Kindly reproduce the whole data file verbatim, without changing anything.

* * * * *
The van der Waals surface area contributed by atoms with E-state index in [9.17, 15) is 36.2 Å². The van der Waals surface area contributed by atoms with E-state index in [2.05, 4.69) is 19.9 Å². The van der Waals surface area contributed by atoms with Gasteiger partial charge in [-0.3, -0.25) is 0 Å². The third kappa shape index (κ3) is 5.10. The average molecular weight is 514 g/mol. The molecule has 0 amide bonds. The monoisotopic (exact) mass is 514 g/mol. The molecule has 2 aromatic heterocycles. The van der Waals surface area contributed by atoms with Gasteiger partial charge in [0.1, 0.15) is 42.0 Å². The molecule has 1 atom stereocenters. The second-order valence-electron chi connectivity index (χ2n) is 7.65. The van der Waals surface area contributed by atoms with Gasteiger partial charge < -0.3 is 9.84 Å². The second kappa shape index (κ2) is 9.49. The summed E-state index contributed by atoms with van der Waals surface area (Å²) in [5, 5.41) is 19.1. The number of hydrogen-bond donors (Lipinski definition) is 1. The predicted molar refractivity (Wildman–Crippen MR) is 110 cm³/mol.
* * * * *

The van der Waals surface area contributed by atoms with E-state index in [9.17, 15) is 36.2 Å². The van der Waals surface area contributed by atoms with E-state index in [2.05, 4.69) is 19.9 Å². The van der Waals surface area contributed by atoms with Gasteiger partial charge in [-0.3, -0.25) is 0 Å². The third kappa shape index (κ3) is 5.10. The average molecular weight is 514 g/mol. The molecule has 0 amide bonds. The monoisotopic (exact) mass is 514 g/mol. The molecule has 2 aromatic heterocycles. The van der Waals surface area contributed by atoms with Gasteiger partial charge in [0.1, 0.15) is 42.0 Å². The molecule has 1 atom stereocenters. The second-order valence-electron chi connectivity index (χ2n) is 7.65. The van der Waals surface area contributed by atoms with Gasteiger partial charge < -0.3 is 9.84 Å². The second kappa shape index (κ2) is 9.49. The summed E-state index contributed by atoms with van der Waals surface area (Å²) in [5, 5.41) is 19.1. The number of hydrogen-bond donors (Lipinski definition) is 1. The predicted molar refractivity (Wildman–Crippen MR) is 110 cm³/mol.